Monday, June 22, 2015 | 2 a.m.
About Abby Roberts
Born April 3, 1987
5 feet, 3 inches tall
Pacific Islander of Samoan descent
Brown hair, brown eyes
Tattoos: “Semba” and “Michael” on her wrists, a tribal tattoo on her left arm, “Respect” and “Loyalty” on her torso
The veteran police investigators never met Abby Roberts, but they talk about her like she’s an old friend. They reflect on her big heart, her independence and her passion for family.
“Abby was so loving and caring,” Marty Wildemann said as his partner, Barry Jensen, nods. “She was truly a victim.”
Roberts, a young mother who vanished from her eastside home nearly three years ago, is special to the detectives. Among hundreds of Las Vegas disappearances they’ve investigated over careers spanning more than a dozen years, Roberts’ haunts Wildemann and Jensen more than any other as they approach retirement in a year. They know they are close to cracking the case; they just need the right witness or evidence to surface.
Jensen and Wildemann don’t have proof, but they believe Roberts is dead. They’ve spent years looking for her body, poring over evidence and asking dozens of people for clues. Yet for all their experience, they’re stumped.
“Barry and I are at the twilight of our careers,” said Wildemann, a 27-year veteran of the department. “We really want to see this case closed.”
Standing inside the garage of Roberts’ house at 3119 Aldon Ave., Jensen and Wildemann squint as they search for faded clues they hope will generate answers about her disappearance. Soot stains mar the ceiling, and a ring of scorched debris marks the pavement floor — faint but lingering reminders of the day she went missing.
“Three years ago, these were much more prominent,” Jensen said. “Some of it has been cleaned, some of it has been painted.”
Those stains seem insignificant, but they could yield precious leads on where Roberts is.
Roberts’ family reported her missing Oct. 9, 2012, about two weeks after she and her live-in boyfriend stopped showing up for work at the U.S. Post Office on Sunset Road near McCarran International Airport. Neither has been heard from since.
Police didn’t find any signs of foul play at the couple’s home or any evidence directly connecting a suspect, but Roberts’ relatives suspect Phillip Johnson, her boyfriend of one year and the father of her then-2-month-old baby, played a part in her disappearance.
Family members told police Johnson had plenty of motive. Roberts was planning to leave Johnson because she believed he was unfaithful, her family members said. Roberts and Johnson were moving out of their new house after living there only a month.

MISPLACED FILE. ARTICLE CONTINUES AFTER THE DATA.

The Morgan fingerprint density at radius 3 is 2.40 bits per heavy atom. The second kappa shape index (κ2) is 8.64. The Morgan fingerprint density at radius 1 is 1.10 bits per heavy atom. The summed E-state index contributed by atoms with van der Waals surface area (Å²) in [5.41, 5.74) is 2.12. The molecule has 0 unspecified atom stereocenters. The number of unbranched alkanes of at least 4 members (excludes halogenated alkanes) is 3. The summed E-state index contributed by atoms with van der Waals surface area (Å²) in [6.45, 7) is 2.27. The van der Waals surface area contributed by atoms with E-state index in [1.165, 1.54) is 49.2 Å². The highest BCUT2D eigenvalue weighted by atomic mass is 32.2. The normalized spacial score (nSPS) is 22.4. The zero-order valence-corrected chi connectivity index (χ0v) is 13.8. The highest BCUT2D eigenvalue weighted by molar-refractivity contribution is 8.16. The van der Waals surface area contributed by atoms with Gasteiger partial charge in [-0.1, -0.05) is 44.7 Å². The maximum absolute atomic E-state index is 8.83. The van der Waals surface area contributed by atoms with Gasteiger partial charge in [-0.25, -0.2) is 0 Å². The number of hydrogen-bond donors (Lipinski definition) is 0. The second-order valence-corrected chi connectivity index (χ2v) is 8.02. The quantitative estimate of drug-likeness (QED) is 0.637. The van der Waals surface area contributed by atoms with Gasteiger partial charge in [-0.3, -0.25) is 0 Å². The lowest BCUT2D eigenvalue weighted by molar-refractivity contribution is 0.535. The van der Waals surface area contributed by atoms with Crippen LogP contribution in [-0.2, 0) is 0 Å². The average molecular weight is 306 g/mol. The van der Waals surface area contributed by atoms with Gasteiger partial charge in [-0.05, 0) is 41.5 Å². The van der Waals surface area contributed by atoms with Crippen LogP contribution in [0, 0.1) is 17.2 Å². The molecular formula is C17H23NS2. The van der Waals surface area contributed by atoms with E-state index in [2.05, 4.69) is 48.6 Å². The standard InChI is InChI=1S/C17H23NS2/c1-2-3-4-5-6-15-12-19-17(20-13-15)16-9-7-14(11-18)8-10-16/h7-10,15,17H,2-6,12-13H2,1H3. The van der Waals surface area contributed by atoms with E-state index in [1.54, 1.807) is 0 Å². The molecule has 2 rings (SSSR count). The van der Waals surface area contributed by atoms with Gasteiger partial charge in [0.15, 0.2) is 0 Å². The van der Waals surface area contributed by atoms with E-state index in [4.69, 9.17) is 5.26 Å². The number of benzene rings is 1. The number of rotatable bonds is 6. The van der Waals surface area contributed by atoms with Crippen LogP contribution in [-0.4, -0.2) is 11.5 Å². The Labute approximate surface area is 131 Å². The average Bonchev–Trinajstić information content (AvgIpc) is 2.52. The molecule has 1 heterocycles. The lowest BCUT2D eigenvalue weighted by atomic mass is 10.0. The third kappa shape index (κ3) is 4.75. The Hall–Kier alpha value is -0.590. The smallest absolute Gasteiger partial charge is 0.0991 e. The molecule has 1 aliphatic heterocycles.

“There’s no way she would have left her child,” said Roberts’ aunt, Renee Roberts.
Johnson’s family told police they haven’t heard from Johnson since Oct. 3, 2012, when he drove the car he shared with Abby Roberts to Torrance, Calif., to visit his mother and drop off the couple’s child and Johnson’s son from a previous relationship.
Attempts to reach Johnson’s relatives were unsuccessful.
Detectives don’t know where to find Johnson, and without more substantial evidence or a witness, they can’t move the case forward. So they’ve kept working, trying to get local and national TV programs to feature it in hopes it might yield clues that could lead to an arrest.
“I’m sure frustrated,” Jensen said. “It would be really hard for us to go into retirement without at least having questioned him or found out if he’s alive.”
When Renee Roberts’ doorbell rings, Jeremiah Johnson comes bounding down the hall to answer.
He’s almost 3 years old now, and the boy’s full lips and wide-set eyes look more like his mother’s with each passing day. Other traits — his tight brown ringlets, for example — resemble his father’s.
“Every day when I look at him, I hurt for her to not be in his life,” said Renee Roberts, who cared for Abby Roberts when she was young and now is caring for Jeremiah in her absence. “This kid was everything to her.”
Portraits of Abby Roberts are all around her aunt’s Henderson home. The family hopes one day to show her just how much her little boy takes after her. They yearn for Abby’s honesty and outspokenness.
“I miss our fights,” said her younger sister, Leirene Roberts, 15. “She had this bossy attitude and always wanted to be in control. I wish she was here so we could fight again. I would take that any day over this.”
The family laughs as Jeremiah angrily tries to claim his cousin’s spot on a living room couch. He doesn’t just look like his mother; he has her character, too.
“Scoot!” Jeremiah shouts at his cousin. “Scoot it off!”
A family's resentment
When her niece first disappeared, Renee Roberts focused her frustrations on the Johnson family. They haven’t offered answers about Johnson’s whereabouts, checked on Jeremiah or answered the Roberts’ phone calls.
That resentment since has spread toward Wildemann and Jensen. Why won’t they try harder to bring Johnson in for questioning? Why don’t they have enough evidence to charge him with a crime? Have they thrown Abby’s case to the back burner?
“In the beginning, I really had a lot of faith in them,” Roberts said. “But now, it has been three years, and I don’t understand why they can’t find him.”
The detectives understand. They don’t blame the Roberts family for being upset because the investigation has stalled.
But they haven’t given up. With every call they make to media, they maintain hope that sharing the story publicly will nudge tipsters into coming forward.
“These guys, they catch a case, and they never let it go,” said David Stanton, a prosecutor with the Clark County District Attorney’s Office who has been working with Wildemann and Jensen on Abby Roberts’ disappearance. “These are the types of guys you want on your case.”